Women and Austerity
The Economic Crisis and the Future for Gender Equality
Edited by Maria Karamessini, Jill Rubery
Routledge – 2013 – 368 pages
Austerity has become the new principle for public policy in Europe and the US as the financial crisis of 2008 has been converted into a public debt crisis. However, current austerity measures risk losing past progress towards gender equality by undermining important employment and social welfare protections and putting gender equality policy onto the back burner. This volume constitutes the first attempt to identify how the economic crisis and the subsequent austerity policies are affecting women in Europe and the US, tracing the consequences for gender equality in employment and welfare systems in nine case studies from countries facing the most severe adjustment problems.
The contributions adopt a common framework to analyse women in recession, which takes into account changes in women’s position and current austerity conditions. The findings demonstrate that in the immediate aftermath of the financial crisis, employment gaps between women and men declined — but due only to a deterioration in men’s employment position rather than any improvements for women. Tables are set to be turned by the austerity policies which are already having a more negative impact on demand for female labour and on access to services which support working mothers. Women are nevertheless reinforcing their commitment to paid work, even at this time of increasing demands on their unpaid domestic labour.
Future prospects are bleak. Current policy is reinforcing the same failed mechanisms that caused the crisis in the first place and is stalling or even reversing the long term growth in social investment in support for care. This book makes the case for gender equality to be placed at the centre of any progressive plan for a route out of the crisis.
"This work for academics, researchers, and policy makers gathers papers from two international symposia on 'Women, Gender Equality and Economic Crisis,' held in Athens in 2011 and Reykjavik in 2012. The papers look at how austerity measures negatively impact gender equality by removing funding for employment and social welfare programs. Part 1 introduces an analytical framework for examining women's vulnerability to recession and austerity measures. Part 2 presents nine country case studies, including the US, the UK, Ireland, Hungary, and Portugal. Part 3 recommends policy changes." - Book News
Part I 1. Introduction: Women’s vulnerability to recession and austerity Maria Karamessini 2. From ‘Women and Recession’ to ‘Women and Austerity: A framework for analysis Jill Rubery 3. Challenging the Balkanization of Gender Contracts Jacqueline O’Reilly and Tiziana Nazio Part II 4. Women and Men in the ‘Great European Recession’ Francesca Bettio and Alina Verashchagina 5. Gender Impacts of the ‘Great Recession’ in the United States Randy Albelda 6. Iceland in Crisis: Gender equality and social equity Thora Kristin Thorsdóttir 7. Gender, Recession and Austerity in the UK Jill Rubery and Anthony Rafferty 8. The Labour Market Impact of the Economic Crisis in Hungary through the Lens of Gender Equality Mária Frey 9. Structural Crisis and Adjustment in Greece: Social regression and the challenge to gender equality Maria Karamessini 10. Ireland in Crisis 2008-2012: Women, austerity and inequality Ursula Barry and Pauline Conroy 11. Employment and Austerity: Changing welfare and gender regimes in Portugal Virgínia Ferreira 12. Women, Gender Equality and the Economic Crisis in Spain Elvira González Gago and Marcelo Segales Kirzner 13. Living through the Crisis in Italy: The labour market experience of men and women Alina Verashchagina and Marina Capparucci Part III 14. Policy in the Time of Crisis: Employment policy and gender equality in Europe Paola Villa and Mark Smith 15. Gender, Inequality and the Crisis: Towards more equitable development Diane Perrons and Ania Plomien 16. Economic Crisis and Austerity: Challenges to gender equality Maria Karamessini and Jill Rubery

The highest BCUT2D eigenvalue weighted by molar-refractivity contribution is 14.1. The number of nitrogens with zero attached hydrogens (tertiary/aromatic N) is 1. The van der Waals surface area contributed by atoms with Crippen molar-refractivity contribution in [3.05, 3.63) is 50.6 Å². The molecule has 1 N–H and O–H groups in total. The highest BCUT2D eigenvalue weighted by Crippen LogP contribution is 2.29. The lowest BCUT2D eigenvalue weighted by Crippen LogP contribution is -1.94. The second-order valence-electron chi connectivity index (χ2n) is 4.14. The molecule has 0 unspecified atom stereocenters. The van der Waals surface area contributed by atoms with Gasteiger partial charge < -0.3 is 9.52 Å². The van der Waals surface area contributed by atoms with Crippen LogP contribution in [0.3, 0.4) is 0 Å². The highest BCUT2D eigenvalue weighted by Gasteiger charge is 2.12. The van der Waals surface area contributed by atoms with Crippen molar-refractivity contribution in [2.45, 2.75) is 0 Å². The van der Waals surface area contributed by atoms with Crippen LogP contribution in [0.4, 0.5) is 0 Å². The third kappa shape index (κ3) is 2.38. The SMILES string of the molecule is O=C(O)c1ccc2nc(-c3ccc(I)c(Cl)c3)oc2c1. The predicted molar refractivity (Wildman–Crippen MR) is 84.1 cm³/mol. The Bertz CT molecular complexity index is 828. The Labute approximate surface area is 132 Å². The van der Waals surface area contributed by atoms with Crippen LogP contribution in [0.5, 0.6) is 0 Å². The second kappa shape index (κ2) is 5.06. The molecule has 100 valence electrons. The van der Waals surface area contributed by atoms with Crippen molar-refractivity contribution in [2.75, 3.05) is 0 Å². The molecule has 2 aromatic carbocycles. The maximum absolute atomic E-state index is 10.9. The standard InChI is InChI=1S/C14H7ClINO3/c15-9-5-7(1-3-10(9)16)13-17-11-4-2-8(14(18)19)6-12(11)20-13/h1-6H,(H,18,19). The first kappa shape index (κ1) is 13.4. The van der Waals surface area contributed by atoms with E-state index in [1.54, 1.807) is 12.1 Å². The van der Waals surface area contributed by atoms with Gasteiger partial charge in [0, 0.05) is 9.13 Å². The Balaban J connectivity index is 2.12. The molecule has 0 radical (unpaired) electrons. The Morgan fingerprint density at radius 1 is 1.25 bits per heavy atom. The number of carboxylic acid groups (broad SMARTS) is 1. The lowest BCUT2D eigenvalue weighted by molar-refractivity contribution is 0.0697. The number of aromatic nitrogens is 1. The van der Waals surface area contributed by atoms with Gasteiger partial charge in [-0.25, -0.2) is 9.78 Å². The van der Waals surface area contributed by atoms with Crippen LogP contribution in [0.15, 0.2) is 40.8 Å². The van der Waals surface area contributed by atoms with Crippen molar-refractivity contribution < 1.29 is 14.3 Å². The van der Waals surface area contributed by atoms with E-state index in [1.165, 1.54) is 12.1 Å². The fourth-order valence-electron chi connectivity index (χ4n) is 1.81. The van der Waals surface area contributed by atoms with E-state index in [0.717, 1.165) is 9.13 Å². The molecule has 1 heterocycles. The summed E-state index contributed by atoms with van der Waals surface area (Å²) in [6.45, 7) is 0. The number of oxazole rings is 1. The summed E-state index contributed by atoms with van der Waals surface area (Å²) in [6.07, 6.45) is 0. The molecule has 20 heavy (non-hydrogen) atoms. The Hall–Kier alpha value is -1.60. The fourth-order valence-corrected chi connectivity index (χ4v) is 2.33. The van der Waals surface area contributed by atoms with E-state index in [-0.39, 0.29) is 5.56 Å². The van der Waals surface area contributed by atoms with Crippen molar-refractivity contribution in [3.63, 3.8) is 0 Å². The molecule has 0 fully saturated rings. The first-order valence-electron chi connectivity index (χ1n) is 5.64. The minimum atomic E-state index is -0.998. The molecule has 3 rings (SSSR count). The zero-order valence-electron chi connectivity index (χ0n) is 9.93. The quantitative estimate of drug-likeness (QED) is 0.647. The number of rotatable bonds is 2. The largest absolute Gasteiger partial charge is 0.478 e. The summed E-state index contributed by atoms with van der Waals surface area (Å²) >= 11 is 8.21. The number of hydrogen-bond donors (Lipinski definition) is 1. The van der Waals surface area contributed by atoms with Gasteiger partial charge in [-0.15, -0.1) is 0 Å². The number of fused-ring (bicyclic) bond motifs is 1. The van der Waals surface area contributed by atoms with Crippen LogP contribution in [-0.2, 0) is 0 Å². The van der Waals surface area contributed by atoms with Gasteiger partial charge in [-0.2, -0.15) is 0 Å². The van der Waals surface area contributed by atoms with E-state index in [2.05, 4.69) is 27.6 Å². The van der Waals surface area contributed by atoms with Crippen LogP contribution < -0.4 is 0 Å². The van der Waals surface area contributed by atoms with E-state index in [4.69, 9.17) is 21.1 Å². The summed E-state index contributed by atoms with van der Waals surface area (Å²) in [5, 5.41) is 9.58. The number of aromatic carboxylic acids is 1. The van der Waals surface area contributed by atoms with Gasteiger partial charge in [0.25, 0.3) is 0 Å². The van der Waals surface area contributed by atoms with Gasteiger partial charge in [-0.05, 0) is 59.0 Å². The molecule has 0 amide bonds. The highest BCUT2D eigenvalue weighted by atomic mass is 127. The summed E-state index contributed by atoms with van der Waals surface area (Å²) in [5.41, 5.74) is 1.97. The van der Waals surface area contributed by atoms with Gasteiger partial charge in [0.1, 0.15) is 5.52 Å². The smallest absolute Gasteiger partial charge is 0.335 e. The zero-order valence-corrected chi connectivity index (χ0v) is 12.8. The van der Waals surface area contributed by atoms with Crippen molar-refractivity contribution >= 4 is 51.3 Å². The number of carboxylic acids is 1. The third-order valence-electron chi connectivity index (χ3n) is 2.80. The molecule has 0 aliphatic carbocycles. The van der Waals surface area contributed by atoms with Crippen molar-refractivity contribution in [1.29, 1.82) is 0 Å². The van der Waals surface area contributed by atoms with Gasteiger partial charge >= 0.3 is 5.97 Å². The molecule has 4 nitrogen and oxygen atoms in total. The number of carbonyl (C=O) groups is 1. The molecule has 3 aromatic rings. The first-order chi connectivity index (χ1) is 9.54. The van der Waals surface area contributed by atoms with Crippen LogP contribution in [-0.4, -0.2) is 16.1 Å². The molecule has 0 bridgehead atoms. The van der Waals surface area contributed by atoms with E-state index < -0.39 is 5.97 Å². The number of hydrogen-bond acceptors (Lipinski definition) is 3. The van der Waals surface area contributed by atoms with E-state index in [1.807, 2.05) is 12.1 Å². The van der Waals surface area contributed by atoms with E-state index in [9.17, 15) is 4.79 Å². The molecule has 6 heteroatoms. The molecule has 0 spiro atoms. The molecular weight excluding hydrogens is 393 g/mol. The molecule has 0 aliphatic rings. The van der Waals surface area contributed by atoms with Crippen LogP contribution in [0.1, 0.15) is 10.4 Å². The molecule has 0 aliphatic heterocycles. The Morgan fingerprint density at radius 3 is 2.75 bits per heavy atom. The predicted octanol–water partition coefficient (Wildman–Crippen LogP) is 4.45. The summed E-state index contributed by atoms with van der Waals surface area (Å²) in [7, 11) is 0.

Maria Karamessini is Professor of Labour Economics and Economics of the Welfare State at Panteion University of Social and Political Sciences, Greece. She is also Director of the Centre for Gender Studies at the University. She has published extensively on labour market issues, employment and social policy, gender inequalities in paid work and equality policy.
Jill Rubery is Professor of Comparative Employment Systems at Manchester Business School, UK. She is also founder and Co-Director of the European Work and Employment Research Centre. She has published widely on comparative employment systems, gender equality and labour market segmentation.